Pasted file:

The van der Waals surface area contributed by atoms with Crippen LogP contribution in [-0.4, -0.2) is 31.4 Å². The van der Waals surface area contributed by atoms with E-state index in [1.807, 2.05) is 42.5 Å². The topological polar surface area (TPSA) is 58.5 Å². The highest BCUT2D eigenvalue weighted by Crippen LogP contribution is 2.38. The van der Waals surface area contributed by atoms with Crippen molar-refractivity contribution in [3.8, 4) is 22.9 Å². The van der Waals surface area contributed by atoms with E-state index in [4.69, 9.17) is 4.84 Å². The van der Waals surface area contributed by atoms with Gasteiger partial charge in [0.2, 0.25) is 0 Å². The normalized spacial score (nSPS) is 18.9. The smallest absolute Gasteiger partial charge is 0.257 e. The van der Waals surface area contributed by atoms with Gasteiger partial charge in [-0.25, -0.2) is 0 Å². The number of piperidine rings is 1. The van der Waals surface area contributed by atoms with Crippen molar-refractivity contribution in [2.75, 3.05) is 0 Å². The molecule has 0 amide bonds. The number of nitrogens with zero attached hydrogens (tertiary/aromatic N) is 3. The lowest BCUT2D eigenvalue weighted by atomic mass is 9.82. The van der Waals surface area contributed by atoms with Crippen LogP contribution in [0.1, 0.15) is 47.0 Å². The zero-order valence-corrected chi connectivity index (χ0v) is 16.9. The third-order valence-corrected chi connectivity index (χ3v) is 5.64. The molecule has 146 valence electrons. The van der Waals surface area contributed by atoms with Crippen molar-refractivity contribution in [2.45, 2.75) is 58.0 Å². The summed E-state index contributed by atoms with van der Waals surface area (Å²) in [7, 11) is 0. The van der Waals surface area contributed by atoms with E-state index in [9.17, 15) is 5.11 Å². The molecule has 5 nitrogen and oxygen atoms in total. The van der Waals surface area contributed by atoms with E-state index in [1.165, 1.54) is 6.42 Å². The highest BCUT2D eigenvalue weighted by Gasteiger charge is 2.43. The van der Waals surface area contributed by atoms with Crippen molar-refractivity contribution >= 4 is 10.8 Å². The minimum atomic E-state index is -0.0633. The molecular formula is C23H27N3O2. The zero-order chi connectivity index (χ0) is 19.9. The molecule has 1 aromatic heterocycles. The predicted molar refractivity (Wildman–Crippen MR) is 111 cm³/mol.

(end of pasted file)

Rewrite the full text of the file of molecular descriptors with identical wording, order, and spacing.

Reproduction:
The van der Waals surface area contributed by atoms with Crippen LogP contribution in [-0.4, -0.2) is 31.4 Å². The van der Waals surface area contributed by atoms with E-state index in [1.807, 2.05) is 42.5 Å². The topological polar surface area (TPSA) is 58.5 Å². The highest BCUT2D eigenvalue weighted by Crippen LogP contribution is 2.38. The van der Waals surface area contributed by atoms with Crippen molar-refractivity contribution in [3.8, 4) is 22.9 Å². The van der Waals surface area contributed by atoms with E-state index in [4.69, 9.17) is 4.84 Å². The van der Waals surface area contributed by atoms with Gasteiger partial charge in [0.2, 0.25) is 0 Å². The normalized spacial score (nSPS) is 18.9. The smallest absolute Gasteiger partial charge is 0.257 e. The van der Waals surface area contributed by atoms with Gasteiger partial charge in [-0.25, -0.2) is 0 Å². The number of piperidine rings is 1. The van der Waals surface area contributed by atoms with Crippen molar-refractivity contribution in [2.75, 3.05) is 0 Å². The molecule has 0 amide bonds. The number of nitrogens with zero attached hydrogens (tertiary/aromatic N) is 3. The lowest BCUT2D eigenvalue weighted by atomic mass is 9.82. The van der Waals surface area contributed by atoms with Crippen LogP contribution in [0.1, 0.15) is 47.0 Å². The zero-order valence-corrected chi connectivity index (χ0v) is 16.9. The third-order valence-corrected chi connectivity index (χ3v) is 5.64. The molecule has 146 valence electrons. The van der Waals surface area contributed by atoms with Crippen molar-refractivity contribution in [2.45, 2.75) is 58.0 Å². The summed E-state index contributed by atoms with van der Waals surface area (Å²) in [7, 11) is 0. The van der Waals surface area contributed by atoms with E-state index in [9.17, 15) is 5.11 Å². The molecule has 5 nitrogen and oxygen atoms in total. The van der Waals surface area contributed by atoms with E-state index in [1.165, 1.54) is 6.42 Å². The highest BCUT2D eigenvalue weighted by Gasteiger charge is 2.43. The van der Waals surface area contributed by atoms with Crippen molar-refractivity contribution >= 4 is 10.8 Å². The minimum atomic E-state index is -0.0633. The molecular formula is C23H27N3O2. The zero-order chi connectivity index (χ0) is 19.9. The molecule has 1 aromatic heterocycles. The predicted molar refractivity (Wildman–Crippen MR) is 111 cm³/mol.